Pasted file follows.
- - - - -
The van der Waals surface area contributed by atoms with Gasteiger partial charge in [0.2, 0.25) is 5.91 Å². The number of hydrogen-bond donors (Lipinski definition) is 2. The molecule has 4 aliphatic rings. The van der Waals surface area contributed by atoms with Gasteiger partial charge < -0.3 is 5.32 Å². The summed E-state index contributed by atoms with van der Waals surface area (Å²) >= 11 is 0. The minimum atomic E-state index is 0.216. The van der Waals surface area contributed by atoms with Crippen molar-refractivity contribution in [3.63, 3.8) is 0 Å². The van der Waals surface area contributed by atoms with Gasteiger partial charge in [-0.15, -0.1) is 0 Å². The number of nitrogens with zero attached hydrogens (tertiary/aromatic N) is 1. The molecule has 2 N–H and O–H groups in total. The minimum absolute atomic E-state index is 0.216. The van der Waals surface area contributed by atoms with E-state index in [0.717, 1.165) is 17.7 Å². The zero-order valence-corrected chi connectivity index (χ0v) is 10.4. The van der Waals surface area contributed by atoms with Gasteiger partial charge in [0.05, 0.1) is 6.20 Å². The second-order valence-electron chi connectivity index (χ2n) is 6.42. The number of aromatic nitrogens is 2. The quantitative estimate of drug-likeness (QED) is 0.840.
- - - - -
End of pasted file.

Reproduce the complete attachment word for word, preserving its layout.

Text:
The van der Waals surface area contributed by atoms with Gasteiger partial charge in [0.2, 0.25) is 5.91 Å². The number of hydrogen-bond donors (Lipinski definition) is 2. The molecule has 4 aliphatic rings. The van der Waals surface area contributed by atoms with Gasteiger partial charge < -0.3 is 5.32 Å². The summed E-state index contributed by atoms with van der Waals surface area (Å²) >= 11 is 0. The minimum atomic E-state index is 0.216. The van der Waals surface area contributed by atoms with Crippen molar-refractivity contribution in [3.63, 3.8) is 0 Å². The van der Waals surface area contributed by atoms with Gasteiger partial charge in [-0.15, -0.1) is 0 Å². The number of nitrogens with zero attached hydrogens (tertiary/aromatic N) is 1. The molecule has 2 N–H and O–H groups in total. The minimum absolute atomic E-state index is 0.216. The van der Waals surface area contributed by atoms with E-state index in [0.717, 1.165) is 17.7 Å². The zero-order valence-corrected chi connectivity index (χ0v) is 10.4. The van der Waals surface area contributed by atoms with Gasteiger partial charge in [0.05, 0.1) is 6.20 Å². The second-order valence-electron chi connectivity index (χ2n) is 6.42. The number of aromatic nitrogens is 2. The quantitative estimate of drug-likeness (QED) is 0.840.